In the developing world, in many instances, there are simply not enough vaccine shots available to vaccinate everyone. Wealthy nations have a moral obligation to developing countries to ensure they have access to vaccines.
At the present time, while many developing countries have insufficient access to COVID-19 vaccines, wealthier, more developed countries are instigating booster programs to strengthen the immunity of their citizens. Many of those wealthier countries have actively engaged over the past 12 months in aggressive competitive behaviour which has prevented poorer countries from accessing vaccines.
One might think we should simply be political realists – international relations is, in this view, simply a matter of a “war of all against all” – the stronger nations simply have more purchasing power, and there is nothing more to say about the matter.
However, those of us in the developed world have some moral obligations towards those less fortunate than ourselves, and should give priority to those who are less fortunate.
But the question remains: how should we understand the nature of those obligations? And on what basis might we ground such duties?
Of course, this is not to suggest that there has been no debate about the global distribution of vaccines. However, much of that discussion about vaccines has been entirely prudential. It has been argued that if we wish to prevent new, more virulent and possibly more deadly strains of COVID-19 emerging, then we must ensure that everyone across the globe has access to the vaccines. This line of argumentation is not based on other-regarding moral concerns: instead, it is a form of enlightened self-interest.
It might be argued that if the prudential argument suffices to motivate action, then why bother with moral concerns. Don’t such concerns, then, become redundant?
The answer is simply “no.” Firstly, it is not difficult to imagine circumstances in which our self-interest does not align with the needs of the developing world. In such cases, we would not feel any compulsion to assist the developing world in obtaining more vaccines. Secondly, simply relying on prudential considerations fails to capture the force of what is wrong with the developing world taking the lion’s share of medical supplies.
What is the nature of our obligations with respect to the distribution of vaccines? How might we ground those obligations? One way of grounding them derives from the work of the North American philosopher John Rawls, who argued that we have a political obligation to give priority to the worst-off. In his 1971 seminal work A Theory of Justice, Rawls argues that justice is what we would agree to in an imaginary situation – that he terms the “Original Position” – in which we do not know what position we will hold in the society for which we are formulating principles to govern our society. We do not know in the original position if we will be, for instance, rich or poor, physically healthy or not, and so on – he calls this the “veil of ignorance.” Rawls’ theory involves an acknowledgement of the way that positional bias affects our claims about what is fair; that is, how our position in society influences our views on justice.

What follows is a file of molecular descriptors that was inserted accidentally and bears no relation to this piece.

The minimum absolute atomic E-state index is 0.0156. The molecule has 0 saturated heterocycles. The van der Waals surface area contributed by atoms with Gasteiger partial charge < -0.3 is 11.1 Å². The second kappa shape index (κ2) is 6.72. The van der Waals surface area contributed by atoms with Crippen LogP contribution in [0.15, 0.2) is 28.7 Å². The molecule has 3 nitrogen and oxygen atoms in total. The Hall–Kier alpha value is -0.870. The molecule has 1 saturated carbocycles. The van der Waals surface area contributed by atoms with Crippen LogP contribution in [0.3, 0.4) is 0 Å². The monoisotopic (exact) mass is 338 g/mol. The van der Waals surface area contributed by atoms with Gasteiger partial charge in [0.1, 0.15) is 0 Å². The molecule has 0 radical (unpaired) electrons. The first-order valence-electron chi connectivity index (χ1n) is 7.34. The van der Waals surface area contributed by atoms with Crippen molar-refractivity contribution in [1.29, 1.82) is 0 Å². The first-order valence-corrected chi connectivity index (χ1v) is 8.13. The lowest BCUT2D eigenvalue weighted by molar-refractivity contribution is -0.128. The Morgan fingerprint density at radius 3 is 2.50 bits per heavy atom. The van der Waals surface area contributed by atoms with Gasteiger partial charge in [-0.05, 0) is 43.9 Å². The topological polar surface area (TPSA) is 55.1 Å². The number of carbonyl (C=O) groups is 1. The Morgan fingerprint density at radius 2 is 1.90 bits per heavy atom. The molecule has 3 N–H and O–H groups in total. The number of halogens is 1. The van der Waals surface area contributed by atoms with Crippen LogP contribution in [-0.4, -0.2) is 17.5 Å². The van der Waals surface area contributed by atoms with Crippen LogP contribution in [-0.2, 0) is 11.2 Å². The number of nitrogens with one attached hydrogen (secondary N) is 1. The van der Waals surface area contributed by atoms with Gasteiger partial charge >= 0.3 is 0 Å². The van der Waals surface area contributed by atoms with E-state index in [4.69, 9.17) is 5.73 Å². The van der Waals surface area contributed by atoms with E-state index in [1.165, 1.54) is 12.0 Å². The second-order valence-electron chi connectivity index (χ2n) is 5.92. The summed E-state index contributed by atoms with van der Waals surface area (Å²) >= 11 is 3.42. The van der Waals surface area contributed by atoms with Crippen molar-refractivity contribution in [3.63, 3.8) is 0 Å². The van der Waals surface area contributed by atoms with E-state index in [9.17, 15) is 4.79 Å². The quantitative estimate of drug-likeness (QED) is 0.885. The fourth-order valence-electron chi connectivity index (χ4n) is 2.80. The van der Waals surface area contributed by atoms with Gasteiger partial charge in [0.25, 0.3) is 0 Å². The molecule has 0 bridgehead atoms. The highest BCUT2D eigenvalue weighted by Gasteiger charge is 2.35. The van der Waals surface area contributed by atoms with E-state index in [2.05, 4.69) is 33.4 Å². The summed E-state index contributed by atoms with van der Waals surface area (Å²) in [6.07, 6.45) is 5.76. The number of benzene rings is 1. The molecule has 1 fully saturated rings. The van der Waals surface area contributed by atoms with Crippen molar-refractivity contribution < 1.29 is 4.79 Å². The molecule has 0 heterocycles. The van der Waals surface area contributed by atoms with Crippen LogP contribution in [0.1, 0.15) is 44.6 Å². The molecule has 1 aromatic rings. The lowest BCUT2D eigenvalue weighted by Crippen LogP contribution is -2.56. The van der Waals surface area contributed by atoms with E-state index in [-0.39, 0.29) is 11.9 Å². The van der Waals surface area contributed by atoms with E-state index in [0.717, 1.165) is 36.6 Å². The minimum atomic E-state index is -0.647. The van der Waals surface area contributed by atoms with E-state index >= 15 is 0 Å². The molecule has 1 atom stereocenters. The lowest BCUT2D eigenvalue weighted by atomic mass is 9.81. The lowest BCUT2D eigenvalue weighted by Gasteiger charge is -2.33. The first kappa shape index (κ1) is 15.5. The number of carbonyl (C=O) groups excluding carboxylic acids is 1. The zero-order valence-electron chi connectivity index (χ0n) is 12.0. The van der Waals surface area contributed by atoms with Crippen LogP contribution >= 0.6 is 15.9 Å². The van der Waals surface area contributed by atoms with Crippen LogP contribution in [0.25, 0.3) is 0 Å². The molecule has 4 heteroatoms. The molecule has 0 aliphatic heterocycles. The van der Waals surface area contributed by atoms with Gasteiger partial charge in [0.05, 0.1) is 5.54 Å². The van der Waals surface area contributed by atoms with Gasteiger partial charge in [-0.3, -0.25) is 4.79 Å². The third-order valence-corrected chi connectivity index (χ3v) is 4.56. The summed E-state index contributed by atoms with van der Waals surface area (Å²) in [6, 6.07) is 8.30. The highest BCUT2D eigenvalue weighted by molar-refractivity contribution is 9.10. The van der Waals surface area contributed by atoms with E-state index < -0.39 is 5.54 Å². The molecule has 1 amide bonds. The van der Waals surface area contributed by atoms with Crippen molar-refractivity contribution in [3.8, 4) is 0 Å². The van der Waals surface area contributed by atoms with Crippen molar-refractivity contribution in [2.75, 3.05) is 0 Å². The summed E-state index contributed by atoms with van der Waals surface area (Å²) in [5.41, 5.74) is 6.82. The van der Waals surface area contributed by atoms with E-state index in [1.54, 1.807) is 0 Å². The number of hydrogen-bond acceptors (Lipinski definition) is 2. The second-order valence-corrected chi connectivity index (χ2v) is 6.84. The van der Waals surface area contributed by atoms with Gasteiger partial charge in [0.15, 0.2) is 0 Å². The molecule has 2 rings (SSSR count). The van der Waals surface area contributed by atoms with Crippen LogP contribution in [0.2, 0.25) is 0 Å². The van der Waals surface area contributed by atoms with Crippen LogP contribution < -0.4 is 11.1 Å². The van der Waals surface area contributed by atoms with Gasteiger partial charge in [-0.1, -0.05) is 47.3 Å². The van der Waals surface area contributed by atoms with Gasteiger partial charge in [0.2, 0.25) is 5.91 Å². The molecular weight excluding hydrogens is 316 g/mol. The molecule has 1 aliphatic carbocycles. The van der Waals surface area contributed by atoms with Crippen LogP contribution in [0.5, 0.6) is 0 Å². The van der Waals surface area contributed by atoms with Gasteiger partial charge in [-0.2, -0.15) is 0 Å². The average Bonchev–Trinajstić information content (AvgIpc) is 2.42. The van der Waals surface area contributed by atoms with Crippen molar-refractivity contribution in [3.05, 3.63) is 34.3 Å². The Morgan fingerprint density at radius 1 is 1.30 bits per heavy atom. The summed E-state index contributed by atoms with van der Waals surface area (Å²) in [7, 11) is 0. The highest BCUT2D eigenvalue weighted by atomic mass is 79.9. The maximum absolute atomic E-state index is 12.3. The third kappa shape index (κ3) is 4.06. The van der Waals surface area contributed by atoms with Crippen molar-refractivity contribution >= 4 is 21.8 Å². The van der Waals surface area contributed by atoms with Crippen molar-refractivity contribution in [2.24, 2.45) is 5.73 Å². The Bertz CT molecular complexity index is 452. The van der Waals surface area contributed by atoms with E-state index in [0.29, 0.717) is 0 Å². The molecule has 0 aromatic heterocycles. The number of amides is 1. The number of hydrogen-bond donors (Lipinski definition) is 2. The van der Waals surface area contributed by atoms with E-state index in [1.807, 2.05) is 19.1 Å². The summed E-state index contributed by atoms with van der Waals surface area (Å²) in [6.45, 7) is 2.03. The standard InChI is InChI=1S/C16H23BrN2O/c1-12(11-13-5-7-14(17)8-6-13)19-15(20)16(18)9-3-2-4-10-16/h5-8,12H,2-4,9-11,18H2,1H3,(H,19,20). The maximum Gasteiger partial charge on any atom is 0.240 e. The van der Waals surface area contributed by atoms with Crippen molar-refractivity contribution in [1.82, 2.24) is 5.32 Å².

In such an original position we would, Rawls suggests, support principles that make the worst-off as well as they can be, just in case we find ourselves in the worst circumstance when the “veil of ignorance” is lifted.
Rawls’ ideas have been developed by subsequent theorists and this Rawlsian tradition is often now referred to as “prioritarianism,” because priority is given to the worst-off.
What might prioritarianism tell us about our global pandemic obligations? Although Rawls, in his later writings, limited the applicability of his ideas beyond particular Western nation-states, other prioritarians have not been so cautious. They have used his idea of according priority to the worst-off to outline what obligations we have to the developing world.
A prioritarian theory of justice would say that we have a moral duty to ensure that those in the developing world — who clearly count as the worst off in this situation — are given priority when it comes to access to vaccines. Furthermore, if a choice has to be made between booster shots in the developed world and initial vaccination in the developing world, then clearly the vaccines should go to the less fortunate.
Some in the Rawlsian tradition have found the idea of always giving priority to worst-off to be too demanding in terms of its implications for the allocation of resources. Thus, in response they advocate the milder view of sufficientarianism, according to which we need to ensure each of us has enough, rather than trying to make the situation of the least well off as good as possible.
Sufficientarianism urges to ensure that everyone has sufficient access to social resources and, hence, it would advocate making certain that all people have vaccinations, in preference to vaccines being used for booster shots.
If we accept the Rawlsian position, we do indeed have moral obligations to developing countries to ensure they have access to vaccines and, accordingly, we should not act in ways that undermine their opportunities to do so. Therefore, aggressively out-competing poorer countries for vaccines in order to provide booster shots, when those in the developing world have not yet been vaccinated at all is morally wrong. The same can be said for vaccine-hoarding. Furthermore, the reason we should act upon these moral obligations is that they involve principles that we would indeed endorse when stripped of our own positional bias. If we strip away our own biases based on our own self-interest, it is clear that this is the morally right thing to do.
Adrian Walsh is a Professor of Philosophy and Political Theory at the University of New England, Armidale, Australia
This article is published under a Creative Commons Licence and may be republished with attribution.